The IMF has announced that it will cancel $215-million of debt payments for 25 countries over the next six months. While this is welcome, the IMF should not have restricted this programme to such a small group of countries. The organisation has a lending capacity of around $1-trillion and gold holdings of $137.8-billion. Furthermore, serious pressure must be applied on the US government, so that it allows the IMF to approve a major (at least $1-trillion) new allocation of Special Drawing Rights, which would provide your countries with a much-needed liquidity boost. More broadly, other multilateral institutions have been slow to act, and thus they need to be vigorously challenged.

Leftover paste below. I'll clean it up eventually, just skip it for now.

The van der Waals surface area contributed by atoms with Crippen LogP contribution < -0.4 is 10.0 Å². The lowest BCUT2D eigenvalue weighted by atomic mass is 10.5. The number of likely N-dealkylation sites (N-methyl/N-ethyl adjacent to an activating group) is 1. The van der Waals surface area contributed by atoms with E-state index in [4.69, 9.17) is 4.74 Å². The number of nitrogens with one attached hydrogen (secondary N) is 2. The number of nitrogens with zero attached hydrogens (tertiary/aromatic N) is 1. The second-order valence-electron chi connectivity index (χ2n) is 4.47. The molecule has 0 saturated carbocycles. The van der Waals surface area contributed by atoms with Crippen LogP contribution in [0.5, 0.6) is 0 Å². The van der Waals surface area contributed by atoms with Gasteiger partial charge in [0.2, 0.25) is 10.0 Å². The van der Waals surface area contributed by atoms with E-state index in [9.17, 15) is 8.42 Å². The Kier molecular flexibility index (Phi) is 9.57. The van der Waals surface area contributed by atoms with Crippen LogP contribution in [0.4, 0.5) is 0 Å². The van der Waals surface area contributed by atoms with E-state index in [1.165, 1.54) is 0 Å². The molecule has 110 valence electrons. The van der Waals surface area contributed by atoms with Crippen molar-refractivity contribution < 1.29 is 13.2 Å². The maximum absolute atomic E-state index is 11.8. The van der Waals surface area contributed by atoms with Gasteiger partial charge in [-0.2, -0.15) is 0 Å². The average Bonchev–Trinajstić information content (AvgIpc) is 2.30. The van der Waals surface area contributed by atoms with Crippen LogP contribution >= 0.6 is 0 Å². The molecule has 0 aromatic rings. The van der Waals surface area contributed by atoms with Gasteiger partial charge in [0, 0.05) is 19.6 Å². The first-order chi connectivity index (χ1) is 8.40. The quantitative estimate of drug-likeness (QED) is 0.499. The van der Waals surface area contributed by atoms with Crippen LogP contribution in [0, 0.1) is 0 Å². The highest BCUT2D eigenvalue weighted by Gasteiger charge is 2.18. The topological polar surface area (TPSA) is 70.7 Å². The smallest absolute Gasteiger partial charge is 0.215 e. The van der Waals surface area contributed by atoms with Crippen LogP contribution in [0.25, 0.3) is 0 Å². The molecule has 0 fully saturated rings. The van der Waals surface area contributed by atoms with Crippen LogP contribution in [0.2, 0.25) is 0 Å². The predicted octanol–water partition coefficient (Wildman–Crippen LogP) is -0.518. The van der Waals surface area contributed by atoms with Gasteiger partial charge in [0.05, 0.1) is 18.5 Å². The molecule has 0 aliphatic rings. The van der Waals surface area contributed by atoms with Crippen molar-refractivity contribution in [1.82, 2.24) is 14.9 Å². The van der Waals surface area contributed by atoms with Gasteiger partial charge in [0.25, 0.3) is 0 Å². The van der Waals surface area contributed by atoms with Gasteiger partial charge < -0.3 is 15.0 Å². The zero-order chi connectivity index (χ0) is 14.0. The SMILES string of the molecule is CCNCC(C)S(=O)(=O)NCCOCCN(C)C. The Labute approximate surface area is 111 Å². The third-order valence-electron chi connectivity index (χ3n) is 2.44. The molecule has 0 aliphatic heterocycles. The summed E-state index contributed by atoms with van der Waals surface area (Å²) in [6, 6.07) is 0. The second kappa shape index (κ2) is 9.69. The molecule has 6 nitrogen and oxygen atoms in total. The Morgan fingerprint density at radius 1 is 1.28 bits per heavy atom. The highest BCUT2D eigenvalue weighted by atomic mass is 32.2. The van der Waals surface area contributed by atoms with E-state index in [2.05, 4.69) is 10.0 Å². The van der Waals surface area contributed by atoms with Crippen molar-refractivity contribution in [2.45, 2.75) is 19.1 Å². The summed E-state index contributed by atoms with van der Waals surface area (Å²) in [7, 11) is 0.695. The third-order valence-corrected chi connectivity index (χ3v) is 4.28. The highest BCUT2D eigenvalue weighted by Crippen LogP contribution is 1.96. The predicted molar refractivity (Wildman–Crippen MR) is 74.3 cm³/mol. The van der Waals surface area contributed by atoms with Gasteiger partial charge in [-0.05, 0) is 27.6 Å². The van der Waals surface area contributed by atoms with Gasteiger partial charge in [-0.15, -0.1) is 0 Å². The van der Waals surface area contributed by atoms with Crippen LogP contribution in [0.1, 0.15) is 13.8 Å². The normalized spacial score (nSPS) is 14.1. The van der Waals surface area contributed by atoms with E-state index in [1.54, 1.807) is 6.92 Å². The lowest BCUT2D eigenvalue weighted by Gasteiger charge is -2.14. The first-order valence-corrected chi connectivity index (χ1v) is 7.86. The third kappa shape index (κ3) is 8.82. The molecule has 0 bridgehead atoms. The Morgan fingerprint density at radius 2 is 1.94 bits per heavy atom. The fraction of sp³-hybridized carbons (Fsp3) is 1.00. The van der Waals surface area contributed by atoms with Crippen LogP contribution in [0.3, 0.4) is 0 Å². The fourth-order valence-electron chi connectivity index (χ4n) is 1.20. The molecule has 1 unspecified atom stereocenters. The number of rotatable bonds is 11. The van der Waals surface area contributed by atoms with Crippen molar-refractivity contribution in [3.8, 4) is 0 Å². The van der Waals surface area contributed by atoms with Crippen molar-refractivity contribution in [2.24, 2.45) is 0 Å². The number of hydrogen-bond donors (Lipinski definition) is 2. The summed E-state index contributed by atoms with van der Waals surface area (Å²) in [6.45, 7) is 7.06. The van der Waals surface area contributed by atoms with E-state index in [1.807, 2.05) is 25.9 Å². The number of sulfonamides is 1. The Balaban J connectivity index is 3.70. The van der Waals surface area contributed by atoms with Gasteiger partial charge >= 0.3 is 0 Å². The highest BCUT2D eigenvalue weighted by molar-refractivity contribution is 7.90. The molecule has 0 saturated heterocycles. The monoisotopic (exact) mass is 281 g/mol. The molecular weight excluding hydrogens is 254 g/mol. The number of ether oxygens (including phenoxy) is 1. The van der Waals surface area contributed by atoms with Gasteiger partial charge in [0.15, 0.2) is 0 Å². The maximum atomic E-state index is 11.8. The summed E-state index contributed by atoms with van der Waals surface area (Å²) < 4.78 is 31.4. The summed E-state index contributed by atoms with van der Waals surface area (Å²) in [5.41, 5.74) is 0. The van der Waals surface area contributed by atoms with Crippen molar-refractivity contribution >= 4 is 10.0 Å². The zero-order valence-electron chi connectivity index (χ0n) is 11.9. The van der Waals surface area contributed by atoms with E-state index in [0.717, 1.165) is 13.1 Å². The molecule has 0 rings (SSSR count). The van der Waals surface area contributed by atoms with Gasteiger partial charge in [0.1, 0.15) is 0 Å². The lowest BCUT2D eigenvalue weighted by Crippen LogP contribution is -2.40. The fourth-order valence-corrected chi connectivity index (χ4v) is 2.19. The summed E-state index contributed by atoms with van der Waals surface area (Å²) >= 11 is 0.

In regard to bilateral debt, the G20 recently announced the suspension – not cancellation – of debt payments by 77 countries to G20 and other governments from 1 May to the end of 2020. Yet merely suspending debt payments means that interest continues to accrue, and these debts will still need to be serviced after 2020. This is likely to create a future crisis for many countries. Moreover, not all SADC members are included in this initiative. Olaf Scholz, Germany’s Finance Minister, hailed the G20’s move as “an act of international solidarity with a historical dimension”. In reality, however, it is nothing of the sort.

The G20 initiative is also problematic as it only requests foreign private creditors to join the debt relief effort on a voluntary basis. This means that funds saved as a result of the (inadequate) debt programmes outlined above may just end up servicing commercial debts. Powerful governments must do two things in relation to the external public debts that SADC countries owe to the private sector.